So remember, young voters. ObamaCare doesn’t screw you. ObamaCare is good for you.

See you next time.

The Myth of the Senior Transit Rider

According to Transportation for America — which is largely a shill for the transit industry — the nation is about to face a new crisis: a shortage of mobility “options” for retiring baby boomers. According to a report published by the group on June 14, “By 2015, more than 15.5 million Americans 65 and older will live in communities where public transportation service is poor or non-existent.”

The appropriate answer to that, of course, is “So what?” Most seniors don’t ride transit. Census data show that more than 12.5 percent of all Americans are over 65, yet data from the American Public Transportation Association show that only 6.7 percent of transit trips are taken by senior citizens. The average American rides transit less than 34 times a year; the average senior citizen less than 18 times a year.

Putting that into perspective, the 2009 National Household Travel Survey says Americans over 65 take an average of 1,168 trips per year, nearly all by automobile. Transit serves only 1.5 percent of those trips. This survey of the travel habits of more than 300,000 people also found that senior citizens travel an average of 8,250 miles a year by car. Transit carries seniors an average of less than 100 miles a year, or about 1.1 percent of the total of transit and auto travel.

Despite this, Transportation for America joins the American Public Transportation Association in using the supposed needs of senior citizens to justify more transit subsidies. They say additional federal subsidies are needed to give seniors “options.”

But think about it. Baby boomers have driven cars for almost their entire lives. Nearly all of them will keep driving until they are physically or mentally unable to do so. At that point, they are probably not going to be capable of walking the quarter mile to the nearest bus stop or the half mile to the nearest rail stop that Transportation for America defines as “transit accessible.”

Those baby boomers who prefer transit over driving can do what everyone else does who prefers one set of services over another: locate to where the services they prefer are the greatest. In the case of transit riders, that generally means dense central cities.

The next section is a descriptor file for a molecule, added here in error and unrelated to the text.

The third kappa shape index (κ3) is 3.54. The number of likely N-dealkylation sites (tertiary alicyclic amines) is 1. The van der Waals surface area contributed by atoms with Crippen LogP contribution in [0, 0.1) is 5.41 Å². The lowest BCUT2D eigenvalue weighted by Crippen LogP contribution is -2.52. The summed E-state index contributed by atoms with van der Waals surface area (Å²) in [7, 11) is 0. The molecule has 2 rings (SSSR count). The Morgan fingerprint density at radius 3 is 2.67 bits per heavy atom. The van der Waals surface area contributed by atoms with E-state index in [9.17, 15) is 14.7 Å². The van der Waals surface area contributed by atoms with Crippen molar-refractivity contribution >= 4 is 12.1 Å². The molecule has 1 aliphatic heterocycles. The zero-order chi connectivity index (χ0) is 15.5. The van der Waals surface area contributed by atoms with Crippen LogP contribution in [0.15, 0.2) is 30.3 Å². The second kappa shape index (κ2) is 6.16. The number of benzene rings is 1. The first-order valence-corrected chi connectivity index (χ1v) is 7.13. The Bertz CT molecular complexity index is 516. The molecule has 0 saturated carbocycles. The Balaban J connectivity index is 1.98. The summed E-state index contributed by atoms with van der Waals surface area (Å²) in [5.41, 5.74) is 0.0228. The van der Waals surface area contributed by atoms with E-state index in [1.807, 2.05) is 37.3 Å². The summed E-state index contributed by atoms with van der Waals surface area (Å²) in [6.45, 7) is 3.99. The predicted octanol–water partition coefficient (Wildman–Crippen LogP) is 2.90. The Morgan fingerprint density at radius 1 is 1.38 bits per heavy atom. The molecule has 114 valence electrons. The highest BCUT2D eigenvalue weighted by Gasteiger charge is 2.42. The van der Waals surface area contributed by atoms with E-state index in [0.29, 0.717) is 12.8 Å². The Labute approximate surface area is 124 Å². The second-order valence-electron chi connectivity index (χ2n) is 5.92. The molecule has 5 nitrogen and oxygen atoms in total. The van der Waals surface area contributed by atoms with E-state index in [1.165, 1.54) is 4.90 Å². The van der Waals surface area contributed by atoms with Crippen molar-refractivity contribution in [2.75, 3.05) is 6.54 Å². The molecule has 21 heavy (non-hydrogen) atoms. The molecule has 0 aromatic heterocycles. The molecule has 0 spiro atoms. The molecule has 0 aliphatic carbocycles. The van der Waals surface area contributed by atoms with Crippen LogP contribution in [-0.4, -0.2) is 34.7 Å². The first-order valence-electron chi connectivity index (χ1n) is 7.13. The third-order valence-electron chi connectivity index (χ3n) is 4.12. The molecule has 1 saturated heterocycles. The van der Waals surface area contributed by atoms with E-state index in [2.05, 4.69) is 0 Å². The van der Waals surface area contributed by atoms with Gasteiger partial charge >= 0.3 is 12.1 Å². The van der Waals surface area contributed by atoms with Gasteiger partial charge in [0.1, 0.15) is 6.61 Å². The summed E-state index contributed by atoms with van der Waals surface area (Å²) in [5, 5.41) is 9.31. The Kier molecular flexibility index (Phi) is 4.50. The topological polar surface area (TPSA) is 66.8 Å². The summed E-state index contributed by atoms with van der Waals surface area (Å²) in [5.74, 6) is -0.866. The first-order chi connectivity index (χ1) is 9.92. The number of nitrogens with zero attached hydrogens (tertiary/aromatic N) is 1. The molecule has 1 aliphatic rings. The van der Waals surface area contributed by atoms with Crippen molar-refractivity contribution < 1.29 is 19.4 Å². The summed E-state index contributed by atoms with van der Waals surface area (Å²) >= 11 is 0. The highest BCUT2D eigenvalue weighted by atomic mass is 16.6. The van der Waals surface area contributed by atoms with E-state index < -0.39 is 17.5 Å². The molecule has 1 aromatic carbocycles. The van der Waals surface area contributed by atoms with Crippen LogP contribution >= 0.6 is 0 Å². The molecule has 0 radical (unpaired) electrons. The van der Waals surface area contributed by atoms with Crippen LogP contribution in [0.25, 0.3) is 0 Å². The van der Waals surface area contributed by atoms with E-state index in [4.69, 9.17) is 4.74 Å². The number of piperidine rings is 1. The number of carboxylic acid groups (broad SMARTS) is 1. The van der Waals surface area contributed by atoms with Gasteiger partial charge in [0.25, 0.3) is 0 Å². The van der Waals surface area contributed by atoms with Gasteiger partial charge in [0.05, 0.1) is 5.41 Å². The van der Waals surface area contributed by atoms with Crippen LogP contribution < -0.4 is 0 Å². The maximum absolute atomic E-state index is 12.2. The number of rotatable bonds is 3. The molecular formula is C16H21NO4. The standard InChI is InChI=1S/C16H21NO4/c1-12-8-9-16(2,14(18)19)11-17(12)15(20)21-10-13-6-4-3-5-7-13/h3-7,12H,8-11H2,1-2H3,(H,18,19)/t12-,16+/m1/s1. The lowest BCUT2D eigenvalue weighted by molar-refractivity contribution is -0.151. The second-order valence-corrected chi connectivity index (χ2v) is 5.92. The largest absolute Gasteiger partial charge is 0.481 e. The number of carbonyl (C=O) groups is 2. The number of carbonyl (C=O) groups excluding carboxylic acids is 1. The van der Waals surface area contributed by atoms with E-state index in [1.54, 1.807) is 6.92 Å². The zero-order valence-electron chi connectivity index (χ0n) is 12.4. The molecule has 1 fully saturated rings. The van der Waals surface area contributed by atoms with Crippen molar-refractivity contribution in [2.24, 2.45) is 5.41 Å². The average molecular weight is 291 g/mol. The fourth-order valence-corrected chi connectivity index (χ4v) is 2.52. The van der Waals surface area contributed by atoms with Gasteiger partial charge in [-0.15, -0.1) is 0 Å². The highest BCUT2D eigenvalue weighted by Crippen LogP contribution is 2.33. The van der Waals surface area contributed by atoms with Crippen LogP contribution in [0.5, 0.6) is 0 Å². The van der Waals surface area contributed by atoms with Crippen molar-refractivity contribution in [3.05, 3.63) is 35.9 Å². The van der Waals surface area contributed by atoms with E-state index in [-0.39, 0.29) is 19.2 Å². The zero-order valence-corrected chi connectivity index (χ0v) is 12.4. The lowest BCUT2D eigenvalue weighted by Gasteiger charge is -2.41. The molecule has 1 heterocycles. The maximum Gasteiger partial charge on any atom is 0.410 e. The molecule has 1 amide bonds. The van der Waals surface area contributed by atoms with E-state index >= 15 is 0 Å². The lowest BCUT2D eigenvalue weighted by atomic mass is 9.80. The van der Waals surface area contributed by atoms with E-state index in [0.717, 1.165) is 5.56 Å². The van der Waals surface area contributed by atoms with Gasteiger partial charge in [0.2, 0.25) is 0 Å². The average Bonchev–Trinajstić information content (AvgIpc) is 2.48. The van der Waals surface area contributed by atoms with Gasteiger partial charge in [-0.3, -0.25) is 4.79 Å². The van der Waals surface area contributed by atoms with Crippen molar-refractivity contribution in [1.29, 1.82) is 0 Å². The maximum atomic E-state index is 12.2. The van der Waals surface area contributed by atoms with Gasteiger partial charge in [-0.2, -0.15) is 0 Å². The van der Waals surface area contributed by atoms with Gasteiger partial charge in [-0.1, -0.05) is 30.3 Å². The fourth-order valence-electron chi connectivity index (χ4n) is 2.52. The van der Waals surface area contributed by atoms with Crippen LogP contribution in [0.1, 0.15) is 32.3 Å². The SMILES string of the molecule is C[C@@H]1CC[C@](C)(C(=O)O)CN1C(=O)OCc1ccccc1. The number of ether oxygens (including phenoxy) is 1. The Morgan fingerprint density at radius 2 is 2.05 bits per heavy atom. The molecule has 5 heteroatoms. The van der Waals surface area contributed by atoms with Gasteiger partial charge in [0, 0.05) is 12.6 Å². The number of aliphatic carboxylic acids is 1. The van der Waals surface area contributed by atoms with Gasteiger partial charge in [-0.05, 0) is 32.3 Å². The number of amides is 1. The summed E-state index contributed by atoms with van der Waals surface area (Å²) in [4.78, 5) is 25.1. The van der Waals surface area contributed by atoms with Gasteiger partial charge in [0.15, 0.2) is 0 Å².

Instead, Transportation for America wants transit agencies to extend frequent bus or rail service to every remote suburb where there might be a few people over 65 — not because those people want to ride transit, but to simply give them “options.” In order to pay for service extensions to suburbs, many transit agencies have reduced transit service in the central cities where most transit riders are actually located. As a result, since 1985, per-capita transit ridership has plummeted in such major urban areas as Los Angeles, Chicago, and Atlanta.

Congress expects to pass legislation this year that will decide how to spend $40 billion in annual federal gas tax revenues over the next six years. In recent years, 20 percent of those gas taxes have been spent on transit. Transportation for America’s goal is to further increase that share. But after decades of huge transit subsidies, per-capita transit ridership today is no greater than it was in 1970 — mainly because the subsidies have focused on extending transit service to those who don’t need it rather than providing better service to those who do.

Americans will be better off by privatizing transit. Private operators will provide better service to those willing to live in denser, transit-friendly neighborhoods without wasting a lot of money trying to attract a few suburbanites out of their cars.